What is baking soda?
Baking soda is a leavening agent used in baked goods like cakes, muffins, and cookies. Formally known as sodium bicarbonate, it’s a white crystalline powder that is naturally alkaline or basic. Baking soda becomes activated when it’s combined with both an acidic ingredient and a liquid. Upon activation, carbon dioxide is produced, which allows baked goods to rise and become light and fluffy.
Its superpowers come from a two-letter term: pH. That stands for “power of hydrogen” to make something either an acid or a base (alkaline). Baking soda is an alkaline substance. When it mixes with an acid, it alters the pH level. That’s why it can quickly soothe an upset stomach or cover a bad smell.
Baking soda can help treat heartburn by neutralizing stomach acid. Heartburn is also known as acid reflux. It’s a painful, burning sensation that arises in the upper region of your stomach and can spread up into your throat. It is caused by acid refluxing out of the stomach and up your esophagus, the tube that connects your stomach to your mouth. A few common causes of reflux are overeating, stress, and eating greasy or spicy foods.
Can you drink baking soda while breastfeeding or pregnant?
The use of baking soda during pregnancy or breastfeeding is not recommended. During pregnancy, do not also use antacids that have sodium bicarbonate (such as baking soda), because they can cause fluid buildup. Do not use antacids that have magnesium trisilicate, because they may not be safe for your baby. It is okay to use antacids that have calcium carbonate (such as Tums).
What side effects can this medication cause?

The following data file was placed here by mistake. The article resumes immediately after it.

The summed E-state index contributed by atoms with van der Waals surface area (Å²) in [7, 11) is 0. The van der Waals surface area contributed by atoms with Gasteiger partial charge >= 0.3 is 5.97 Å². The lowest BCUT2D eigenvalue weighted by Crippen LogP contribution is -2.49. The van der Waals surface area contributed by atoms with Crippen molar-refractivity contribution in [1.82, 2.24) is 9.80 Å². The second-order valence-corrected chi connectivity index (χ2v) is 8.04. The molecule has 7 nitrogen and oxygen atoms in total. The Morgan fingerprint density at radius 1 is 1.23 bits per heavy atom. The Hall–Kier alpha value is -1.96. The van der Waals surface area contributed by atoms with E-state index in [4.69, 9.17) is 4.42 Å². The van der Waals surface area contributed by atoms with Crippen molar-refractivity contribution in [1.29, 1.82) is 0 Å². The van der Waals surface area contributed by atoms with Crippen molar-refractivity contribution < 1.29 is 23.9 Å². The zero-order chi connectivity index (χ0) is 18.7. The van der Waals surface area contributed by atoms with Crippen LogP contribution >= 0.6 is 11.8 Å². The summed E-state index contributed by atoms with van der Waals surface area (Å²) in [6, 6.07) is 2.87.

Sodium bicarbonate may cause side effects. Tell your doctor if any of these symptoms are severe or do not go away:
- increased thirst
- stomach cramps
If you have any of the following symptoms, stop taking sodium bicarbonate and call your doctor immediately:
- severe headache
- vomit that resembles coffee grounds
- loss of appetite
- frequent urge to urinate
- slow breathing
- swelling of feet or lower legs
- bloody, black, or tarry stools
- blood in your urine
What other information should I know?
If your doctor has prescribed sodium bicarbonate, keep all scheduled appointments so that your response to the medicine can be checked.
It is important for you to keep a written list of all of the prescription and nonprescription (over-the-counter) medicines you are taking, as well as any products such as vitamins, minerals, or other dietary supplements. You should bring this list with you each time you visit a doctor or if you are admitted to a hospital. It is also important information to carry with you in case of emergencies. Also read: Can I Use Chloramphenicol When Pregnant?